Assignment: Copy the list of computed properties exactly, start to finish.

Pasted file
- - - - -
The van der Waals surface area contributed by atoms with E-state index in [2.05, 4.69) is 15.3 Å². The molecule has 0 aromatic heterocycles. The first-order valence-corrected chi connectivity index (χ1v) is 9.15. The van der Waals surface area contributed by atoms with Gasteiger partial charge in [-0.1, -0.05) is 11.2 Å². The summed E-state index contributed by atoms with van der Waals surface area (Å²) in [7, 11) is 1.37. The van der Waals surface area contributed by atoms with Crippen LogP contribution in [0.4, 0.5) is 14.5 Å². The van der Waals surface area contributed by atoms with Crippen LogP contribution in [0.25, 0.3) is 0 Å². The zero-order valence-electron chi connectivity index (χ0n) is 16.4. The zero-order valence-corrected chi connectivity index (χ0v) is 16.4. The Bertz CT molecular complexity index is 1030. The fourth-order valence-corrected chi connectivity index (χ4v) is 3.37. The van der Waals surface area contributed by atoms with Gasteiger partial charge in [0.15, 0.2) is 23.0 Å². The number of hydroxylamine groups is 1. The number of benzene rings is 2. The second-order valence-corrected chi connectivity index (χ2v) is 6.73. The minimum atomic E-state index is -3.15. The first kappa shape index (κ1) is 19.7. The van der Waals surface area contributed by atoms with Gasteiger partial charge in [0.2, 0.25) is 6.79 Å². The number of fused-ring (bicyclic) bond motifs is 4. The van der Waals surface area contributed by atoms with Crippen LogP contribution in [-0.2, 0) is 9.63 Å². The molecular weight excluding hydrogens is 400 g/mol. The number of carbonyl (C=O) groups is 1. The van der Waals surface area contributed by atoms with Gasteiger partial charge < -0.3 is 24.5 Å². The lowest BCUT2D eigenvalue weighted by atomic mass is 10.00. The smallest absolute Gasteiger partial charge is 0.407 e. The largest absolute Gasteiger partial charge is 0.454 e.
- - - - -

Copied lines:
The van der Waals surface area contributed by atoms with E-state index in [2.05, 4.69) is 15.3 Å². The molecule has 0 aromatic heterocycles. The first-order valence-corrected chi connectivity index (χ1v) is 9.15. The van der Waals surface area contributed by atoms with Gasteiger partial charge in [-0.1, -0.05) is 11.2 Å². The summed E-state index contributed by atoms with van der Waals surface area (Å²) in [7, 11) is 1.37. The van der Waals surface area contributed by atoms with Crippen LogP contribution in [0.4, 0.5) is 14.5 Å². The van der Waals surface area contributed by atoms with Crippen LogP contribution in [0.25, 0.3) is 0 Å². The zero-order valence-electron chi connectivity index (χ0n) is 16.4. The zero-order valence-corrected chi connectivity index (χ0v) is 16.4. The Bertz CT molecular complexity index is 1030. The fourth-order valence-corrected chi connectivity index (χ4v) is 3.37. The van der Waals surface area contributed by atoms with Gasteiger partial charge in [0.15, 0.2) is 23.0 Å². The number of hydroxylamine groups is 1. The number of benzene rings is 2. The second-order valence-corrected chi connectivity index (χ2v) is 6.73. The minimum atomic E-state index is -3.15. The first kappa shape index (κ1) is 19.7. The van der Waals surface area contributed by atoms with Gasteiger partial charge in [0.2, 0.25) is 6.79 Å². The number of fused-ring (bicyclic) bond motifs is 4. The van der Waals surface area contributed by atoms with Crippen LogP contribution in [-0.2, 0) is 9.63 Å². The molecular weight excluding hydrogens is 400 g/mol. The number of carbonyl (C=O) groups is 1. The van der Waals surface area contributed by atoms with Gasteiger partial charge < -0.3 is 24.5 Å². The lowest BCUT2D eigenvalue weighted by atomic mass is 10.00. The smallest absolute Gasteiger partial charge is 0.407 e. The largest absolute Gasteiger partial charge is 0.454 e.